There was a buzz renowned across Wilfred that if all was fair in love, fine and forgiven in war, then on the ensanguined ground of Maplebell, love was the war, lovers the gladiators, roses the sword dyed red en feudal masquerade and statuette of moss ridden angels, with wings and arms extended heavenwards the chanters of death lore for those less virtuous.
It was a striking manifestation_ the great Maplebell; but detached looking_ sad seeming, like all beautiful things.
A museum article with a great cost for its time, but no worth for it-self.
The forest extended its arm to embrace the lake and in its core lay this centerpiece, imposing golden bronze from age and sun, mossy at times of rain but no less outstanding. It stood apart from the rest of the country; ahead in time and type, against the stretches of jadeite green and sometimes emerald_ when grasses were touched by dews. Its back had a marsh of hill basin and a range of birches lined its front, with miniature lakelets dotting the whole property.
There was something uncommon in its air. Something too behind its time. Like a manuscript of conventional creeds in the horde of the liberal minds which though had its price fair; it had no value of import.
Like Austen's Pemberley and Bronte's Height.
Four years later, today, as April stood at the paved lane of the vast estate that led to its front yard, she wondered why? Why, whenever she had thought of home all this time, of careless comfort and reassuring ease; it was always the dark corridors of Maplebell that edged her remembrance.
The dinner tonight was, without endorsement, in her credit and April was scatty about the evening. She wondered what it was going to be like. Balls in London had been different. They weren't personal affair. Here in Wilfred, it was all about what was expected of her and what she could put out to that expectation.
Sybil was timely, sidestepping these battles of dealings.
The coach halted down the road; April and Sybil were courteously helped out of it, promptly joined by Sybil's husband_ Mr. Thatcher and for the moment the pair kissed, April stood still on the crackled pavement, breathing in the clean June air rushing into her bared flesh softly.
The cyan blue sky was bright and vaguely dotted by a strip or two of crumbling cloud.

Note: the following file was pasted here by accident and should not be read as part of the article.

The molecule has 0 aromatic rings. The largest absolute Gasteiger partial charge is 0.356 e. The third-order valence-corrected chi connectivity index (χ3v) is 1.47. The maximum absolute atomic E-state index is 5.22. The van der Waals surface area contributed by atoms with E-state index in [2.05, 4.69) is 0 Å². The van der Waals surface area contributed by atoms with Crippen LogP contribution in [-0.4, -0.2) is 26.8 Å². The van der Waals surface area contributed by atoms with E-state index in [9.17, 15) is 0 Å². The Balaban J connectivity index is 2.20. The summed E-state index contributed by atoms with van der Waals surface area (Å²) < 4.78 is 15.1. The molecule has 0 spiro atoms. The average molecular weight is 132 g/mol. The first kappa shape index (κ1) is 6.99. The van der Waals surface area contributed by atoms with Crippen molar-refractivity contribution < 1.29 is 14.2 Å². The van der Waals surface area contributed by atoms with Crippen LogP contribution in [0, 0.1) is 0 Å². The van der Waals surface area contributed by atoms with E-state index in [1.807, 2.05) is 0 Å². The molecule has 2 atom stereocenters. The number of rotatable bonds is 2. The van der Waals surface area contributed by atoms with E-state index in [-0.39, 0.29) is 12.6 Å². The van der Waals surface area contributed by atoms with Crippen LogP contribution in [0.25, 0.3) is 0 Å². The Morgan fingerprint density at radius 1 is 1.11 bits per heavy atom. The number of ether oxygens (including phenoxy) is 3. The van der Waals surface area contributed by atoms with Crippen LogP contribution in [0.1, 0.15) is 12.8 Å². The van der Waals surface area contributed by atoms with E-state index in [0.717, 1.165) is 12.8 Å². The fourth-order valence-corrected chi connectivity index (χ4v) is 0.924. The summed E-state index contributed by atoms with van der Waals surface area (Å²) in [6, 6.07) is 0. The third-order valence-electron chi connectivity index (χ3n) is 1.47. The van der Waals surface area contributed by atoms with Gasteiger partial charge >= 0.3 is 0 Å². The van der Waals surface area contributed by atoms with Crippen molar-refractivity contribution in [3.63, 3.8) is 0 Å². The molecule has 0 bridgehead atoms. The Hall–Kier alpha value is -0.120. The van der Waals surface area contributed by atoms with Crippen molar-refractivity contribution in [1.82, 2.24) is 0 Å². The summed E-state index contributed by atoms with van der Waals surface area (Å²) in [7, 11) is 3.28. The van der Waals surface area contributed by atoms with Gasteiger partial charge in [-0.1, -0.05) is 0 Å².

"You are braver than I thought." A voice mused out loud to April and her face angled skyward looked down to find fine green eyes studying her. "Now, April, remind me to breath, will you?"
"Funny, Jeremy." April jeered with a smile. "Here I am wondering what to make of so many probabilities and you claim being the one out of breath."
Jeremy Rochester had always been the handsome ones of the lot so it didn't need be remarked that the black suit and silken bow-tie he had don was a wining compliment to his sharp lined face and green, foxtail eyes.
What, however, came as remarkable was the way his eyes were glowing as they clashed with the earthen ones of April. It was not praise or wonder, alighting those orbs but mare hilarity of the situation.
April was wearing black.
Fairy tale lost element of its magic when Cinderella chose to attend the ball in a black, shadowy dress instead of that conventional silver-blue silk. Beside, a brunette that she was, the thrill of blue and blonde magic simply slipped out.
Her au courant French-tailored, silk dress_ curiously, if not distastefully_ was the deepest, darkest and deadliest of the midnight shade. One could confess that April's dress was breathtaking. It cascaded down with elegance and then, flared at her waist like a midnight waterfall, thousands of stars twinkling across its length.
YOU ARE READING
Ink And ThistleRomance
He was a man of Shakespeare, sensibilities and sonnets. She, a verve filled wind, a storm barely contained. And she just knew they could never, ever ever be friends. But things can change in a day. A few moments alter a lifetime. And so, it did.